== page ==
Conservative Movement to Petition Top Court After Israel Resolves Not to Recognize Ugandan Jews

‘The Interior Ministry has now proven itself to place political considerations above the law,’ says Rabbi Andy Sacks, following ministry’s decision not to recognize the 2,000-strong Abayudaya community

Rabbi Gershom Sizomu, spiritual leader of the Abayudaya community, on a visit to Israel, January 30, 2018.
meged gozani

The Conservative movement intends to petition the High Court of Justice following Israel's decision to deny recognition to Uganda’s Jewish community.

As first reported in Haaretz on Thursday, the Israeli Interior Ministry has decided that members of the 2,000-strong Abayudaya community are not eligible to move to Israel under the Law of Return.

Its decision was revealed in a response to the first and only request thus far by a member of the community, who sought to immigrate to the Jewish state.

The ministry noted in its response that the applicant, Kibita Yosef, could risk deportation if he does not leave Israel by June 14, when his tourist visa expires.

“The Interior Ministry has now proven itself to place political considerations above the law,” said Rabbi Andy Sacks, director of the Conservative movement’s Rabbinical Assembly in Israel. “We will prepare any and all legal methods to see that justice is achieved,” he added.

Sacks said the Conservative movement hopes to convene a special emergency hearing of the Knesset Committee for Immigration, Absorption and Diaspora Affairs before its petition is submitted.

The Conservative movement had been holding discussions on the status of the Abayudaya community with the Interior Ministry for more than five years.

Rabbi Julie Schonfeld, who leads the Rabbinical Assembly, told JTA last Friday that the Conservative movement was “shocked and extremely outraged” at the decision, which she called “unlawful.”

The petition to the High Court will be submitted through the Israel Religious Action Center, which is the advocacy arm of the Reform movement in the country.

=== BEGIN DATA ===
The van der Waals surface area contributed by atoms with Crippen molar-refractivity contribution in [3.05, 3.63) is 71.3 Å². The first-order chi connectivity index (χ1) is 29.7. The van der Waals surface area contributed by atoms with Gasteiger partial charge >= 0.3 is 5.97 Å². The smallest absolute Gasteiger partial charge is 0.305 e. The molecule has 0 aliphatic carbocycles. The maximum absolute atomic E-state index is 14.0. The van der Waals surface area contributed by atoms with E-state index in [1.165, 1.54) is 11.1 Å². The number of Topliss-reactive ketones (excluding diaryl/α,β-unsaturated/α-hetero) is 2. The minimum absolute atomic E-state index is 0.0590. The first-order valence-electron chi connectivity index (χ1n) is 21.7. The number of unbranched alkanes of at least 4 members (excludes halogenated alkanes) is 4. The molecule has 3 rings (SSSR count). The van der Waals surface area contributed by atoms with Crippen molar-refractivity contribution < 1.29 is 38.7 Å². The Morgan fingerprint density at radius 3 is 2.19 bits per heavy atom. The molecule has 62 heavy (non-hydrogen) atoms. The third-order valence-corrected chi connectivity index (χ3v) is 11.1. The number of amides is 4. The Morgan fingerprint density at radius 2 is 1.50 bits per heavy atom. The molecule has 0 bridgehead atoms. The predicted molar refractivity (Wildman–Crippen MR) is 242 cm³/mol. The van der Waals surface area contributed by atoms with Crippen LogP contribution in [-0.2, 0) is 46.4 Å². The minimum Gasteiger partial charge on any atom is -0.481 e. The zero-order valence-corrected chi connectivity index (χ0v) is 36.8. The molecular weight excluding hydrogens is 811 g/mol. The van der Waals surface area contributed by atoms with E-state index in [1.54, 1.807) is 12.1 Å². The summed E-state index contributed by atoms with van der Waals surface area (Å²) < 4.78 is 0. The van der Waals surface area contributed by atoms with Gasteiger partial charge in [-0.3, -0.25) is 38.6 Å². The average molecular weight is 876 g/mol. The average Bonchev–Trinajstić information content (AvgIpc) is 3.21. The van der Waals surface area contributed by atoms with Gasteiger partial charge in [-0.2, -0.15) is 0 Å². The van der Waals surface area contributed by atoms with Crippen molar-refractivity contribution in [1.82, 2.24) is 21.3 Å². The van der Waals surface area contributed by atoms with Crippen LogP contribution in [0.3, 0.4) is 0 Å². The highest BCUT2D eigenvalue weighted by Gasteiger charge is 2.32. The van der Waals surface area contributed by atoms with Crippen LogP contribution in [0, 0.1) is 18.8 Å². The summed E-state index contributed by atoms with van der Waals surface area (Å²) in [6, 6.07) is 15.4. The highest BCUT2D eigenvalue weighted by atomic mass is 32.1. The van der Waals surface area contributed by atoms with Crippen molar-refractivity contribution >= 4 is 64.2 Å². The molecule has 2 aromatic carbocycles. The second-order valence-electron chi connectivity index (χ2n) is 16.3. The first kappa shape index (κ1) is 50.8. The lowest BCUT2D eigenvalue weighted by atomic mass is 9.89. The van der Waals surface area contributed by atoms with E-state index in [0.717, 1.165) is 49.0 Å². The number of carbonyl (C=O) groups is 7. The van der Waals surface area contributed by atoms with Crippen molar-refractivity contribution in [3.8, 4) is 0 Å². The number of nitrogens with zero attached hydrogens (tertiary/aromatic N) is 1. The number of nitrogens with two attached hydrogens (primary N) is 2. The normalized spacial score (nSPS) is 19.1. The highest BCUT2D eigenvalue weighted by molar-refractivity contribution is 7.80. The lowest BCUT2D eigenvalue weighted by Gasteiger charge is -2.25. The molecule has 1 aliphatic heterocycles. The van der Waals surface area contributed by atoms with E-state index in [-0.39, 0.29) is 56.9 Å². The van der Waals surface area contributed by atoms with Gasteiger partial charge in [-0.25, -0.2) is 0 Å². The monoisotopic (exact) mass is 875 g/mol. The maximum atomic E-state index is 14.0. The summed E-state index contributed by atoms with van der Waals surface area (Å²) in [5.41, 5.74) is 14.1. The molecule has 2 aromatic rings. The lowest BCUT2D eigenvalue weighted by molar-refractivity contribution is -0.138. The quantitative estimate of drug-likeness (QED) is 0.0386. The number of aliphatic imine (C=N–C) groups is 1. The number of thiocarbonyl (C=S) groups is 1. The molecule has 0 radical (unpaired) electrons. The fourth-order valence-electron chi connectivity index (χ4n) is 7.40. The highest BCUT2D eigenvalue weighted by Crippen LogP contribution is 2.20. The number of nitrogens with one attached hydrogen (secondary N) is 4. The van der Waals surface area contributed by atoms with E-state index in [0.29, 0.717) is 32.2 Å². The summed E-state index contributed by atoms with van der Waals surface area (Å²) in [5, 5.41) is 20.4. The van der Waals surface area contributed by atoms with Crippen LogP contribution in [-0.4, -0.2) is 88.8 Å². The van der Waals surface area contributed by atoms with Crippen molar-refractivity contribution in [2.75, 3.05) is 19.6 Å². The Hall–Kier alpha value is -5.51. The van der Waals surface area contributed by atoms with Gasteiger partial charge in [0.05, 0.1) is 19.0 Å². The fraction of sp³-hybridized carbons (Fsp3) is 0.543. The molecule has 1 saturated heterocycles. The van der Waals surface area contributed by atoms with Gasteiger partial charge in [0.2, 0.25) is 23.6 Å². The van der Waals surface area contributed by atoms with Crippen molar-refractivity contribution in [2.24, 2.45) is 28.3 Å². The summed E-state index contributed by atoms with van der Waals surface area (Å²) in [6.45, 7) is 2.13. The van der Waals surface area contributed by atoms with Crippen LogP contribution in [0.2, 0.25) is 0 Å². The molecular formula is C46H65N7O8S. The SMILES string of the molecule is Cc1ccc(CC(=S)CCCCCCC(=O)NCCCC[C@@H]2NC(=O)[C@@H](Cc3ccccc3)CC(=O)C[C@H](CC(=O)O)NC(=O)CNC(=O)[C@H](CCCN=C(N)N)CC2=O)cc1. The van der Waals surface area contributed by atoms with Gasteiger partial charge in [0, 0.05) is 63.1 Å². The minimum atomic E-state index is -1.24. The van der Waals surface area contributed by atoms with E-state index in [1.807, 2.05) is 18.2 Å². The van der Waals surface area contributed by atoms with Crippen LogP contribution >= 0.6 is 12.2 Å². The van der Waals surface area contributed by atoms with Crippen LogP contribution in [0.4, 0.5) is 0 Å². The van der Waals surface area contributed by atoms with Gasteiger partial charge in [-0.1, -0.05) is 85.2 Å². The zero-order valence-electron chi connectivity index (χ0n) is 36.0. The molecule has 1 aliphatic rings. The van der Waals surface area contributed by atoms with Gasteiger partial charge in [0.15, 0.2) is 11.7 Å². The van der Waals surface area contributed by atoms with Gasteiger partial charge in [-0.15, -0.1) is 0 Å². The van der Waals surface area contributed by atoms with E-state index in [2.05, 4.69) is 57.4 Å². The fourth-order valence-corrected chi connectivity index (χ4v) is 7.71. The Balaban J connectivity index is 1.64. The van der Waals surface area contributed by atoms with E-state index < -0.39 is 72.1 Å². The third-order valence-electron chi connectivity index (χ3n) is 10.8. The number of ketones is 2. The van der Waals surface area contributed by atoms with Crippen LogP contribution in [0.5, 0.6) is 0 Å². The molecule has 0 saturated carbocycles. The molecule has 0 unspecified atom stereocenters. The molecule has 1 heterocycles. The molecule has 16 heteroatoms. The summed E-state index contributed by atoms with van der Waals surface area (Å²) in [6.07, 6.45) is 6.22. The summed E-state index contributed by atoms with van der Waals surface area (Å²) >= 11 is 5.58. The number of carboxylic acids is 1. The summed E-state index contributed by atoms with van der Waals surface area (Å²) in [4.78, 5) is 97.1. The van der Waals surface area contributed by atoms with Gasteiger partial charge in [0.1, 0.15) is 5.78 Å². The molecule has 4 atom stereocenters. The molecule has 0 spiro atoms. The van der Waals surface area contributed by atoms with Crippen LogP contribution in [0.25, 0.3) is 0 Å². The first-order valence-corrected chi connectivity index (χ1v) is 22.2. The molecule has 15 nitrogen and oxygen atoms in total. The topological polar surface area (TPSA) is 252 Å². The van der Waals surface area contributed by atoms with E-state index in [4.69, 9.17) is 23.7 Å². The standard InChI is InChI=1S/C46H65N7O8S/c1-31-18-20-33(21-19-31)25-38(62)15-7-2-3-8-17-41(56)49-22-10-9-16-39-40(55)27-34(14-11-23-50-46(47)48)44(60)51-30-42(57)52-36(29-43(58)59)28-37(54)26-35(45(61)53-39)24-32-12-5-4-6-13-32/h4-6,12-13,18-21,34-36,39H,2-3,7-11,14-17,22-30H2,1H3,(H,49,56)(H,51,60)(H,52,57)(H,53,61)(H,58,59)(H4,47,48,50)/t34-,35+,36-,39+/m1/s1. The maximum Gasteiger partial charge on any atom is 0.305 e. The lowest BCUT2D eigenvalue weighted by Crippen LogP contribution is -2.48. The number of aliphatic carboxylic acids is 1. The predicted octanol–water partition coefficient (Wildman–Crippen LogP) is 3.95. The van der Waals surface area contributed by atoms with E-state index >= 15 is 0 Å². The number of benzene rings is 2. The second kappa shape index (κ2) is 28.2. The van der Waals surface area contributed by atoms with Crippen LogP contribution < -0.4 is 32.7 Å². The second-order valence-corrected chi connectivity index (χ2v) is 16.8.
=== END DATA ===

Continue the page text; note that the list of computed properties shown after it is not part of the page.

“The decision by the Interior Ministry contradicts all legal precedents, as well as the criteria that it itself drew up regarding recognition of conversions of recognized communities overseas,” said Nicole Maor, the IRAC attorney who will be handling the case.

“There is no doubt whatsoever that the Abayudaya are members of the world Conservative-Masorti movement and the Interior Ministry is, therefore, obliged to recognize conversions performed in its framework,” she said.

In its response to Yosef’s application, the Interior Ministry wrote that his “conversion is not recognized for the purpose of receiving status in Israel.” The response noted that Yosef had the right to challenge the decision in the High Court.

The Interior Ministry later clarified to Haaretz that “this is a matter of principle regarding conversions in this community – it is not about one specific applicant.”

Sacks said the decision should be of concern to Jews of all denominations, “because it is a slap in the face by the Israeli government with regards to recognition of various rabbinical conversion courts.”

Converts are eligible to immigrate to Israel under the Law of Return regardless of what movement they are affiliated with, provided they come from recognized Jewish communities.

The Abayudaya began practicing Judaism about 100 years ago, but were only officially converted in recent years. The Jewish Agency considers them to be a recognized Jewish community, but the Interior Ministry has the final say on such matters.

Last December, a member of the community, who had been accepted into a program at the Conservative yeshiva in Jerusalem, was detained upon arrival at the airport and deported the following morning. The incident sparked international rage and accusations of racism.